When and How Kids are Taught Multiplication and Division

When in their first grade, children start learning to add and subtract. These operations, in general, are more or less easy to be assimilated by little learners. On the contrary, multiplication and division actions are considered much harder and become a real challenge for the majority of young students. Multiplication and division begin to be studied in second and third grade, respectively.

When and How Kids are Taught Multiplication and Division
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The teaching methodology is based on the principle from simple tasks to more complex ones. So, be patient, use the printable division worksheets that might be a constructive and cooperative tool when your kid needs help.


In the beginning, being taught to multiply, kids are usually taught repeated addition, for example, 2 + 2 = 4, which is the same as 2 × 2 = 4. In other words, they learn how to add equal groups together.

Then, young students learn to imagine and visualize this operation. They are taught to draw a square with the same number of rows and columns, for instance, 3 × 3 = 9 or 5 × 5 = 25.

In their third grade, children start to recognize and realize the difference and connection between two operations: multiplication and division. Young learners are taught to distinguish, for example, 3 × 4 = 12, and 12 ÷ 4 = 3 or 2 × 9 = 18, and 18 ÷ 2 = 9.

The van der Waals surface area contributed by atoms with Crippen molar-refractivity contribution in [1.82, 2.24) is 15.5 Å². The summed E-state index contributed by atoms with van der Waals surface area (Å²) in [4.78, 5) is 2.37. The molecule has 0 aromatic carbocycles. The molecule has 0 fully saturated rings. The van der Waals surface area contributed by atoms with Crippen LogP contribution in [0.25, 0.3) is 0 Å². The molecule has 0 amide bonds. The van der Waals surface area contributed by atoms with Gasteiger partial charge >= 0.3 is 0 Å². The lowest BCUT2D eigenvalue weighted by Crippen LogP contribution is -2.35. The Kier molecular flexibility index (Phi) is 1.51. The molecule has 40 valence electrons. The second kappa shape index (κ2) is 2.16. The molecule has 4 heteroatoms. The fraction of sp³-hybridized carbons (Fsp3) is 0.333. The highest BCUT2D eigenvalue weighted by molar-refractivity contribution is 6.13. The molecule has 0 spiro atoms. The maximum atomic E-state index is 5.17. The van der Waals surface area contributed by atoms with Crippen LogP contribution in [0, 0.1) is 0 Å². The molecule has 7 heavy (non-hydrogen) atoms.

By the fourth grade, math problems become more complicated, and kids begin multiplying two-digit numbers by two-digit numbers. And fifth-grade children are able to multiply large numbers successfully.


When kids start learning division, at first, they are taught the basic concept: there are three parts of the division equation. They are the dividend (the first number in the problem), the divisor (the second number in the problem), and the quotient (the solution).

In third grade, kids are introduced to repeated subtraction action. For instance,

 10 – 2 – 2 – 2 – 2 – 2 is the same as 10 ÷ 5. Bit by bit, they are taught to divide two digits by one-digit numbers with solutions greater than 10.

Then, in their fourth and fifth grades, young students begin learning how to divide four-digit numbers by single-digit numbers, and, finally, four-digit numbers by four-digit numbers, like 4,000 ÷ 2 and 8,000 ÷ 4,000, respectively.

Why multiplication and division are not easy for children

What should be born in mind, first of all, is that multiplication and division are the hardest concepts to learn for children. That is why every child needs his personal time to master his skills.

Then, some kids may have trouble with key math abilities, known as number sense. Number sense is a group of skills that allow people to work with numbers, like the ability to understand quantities, symbols that represent quantities (like ‘5’ means the same thing as ‘five’), concepts like ‘more’ and ‘less’, number comparison, etc. Such a disability may cause some problems, especially in Primary school, or even in everyday life but with time and practice, these skills can be improved.

So, when kids struggle with math some of them need more time and practice, while others would be grateful for any additional support.

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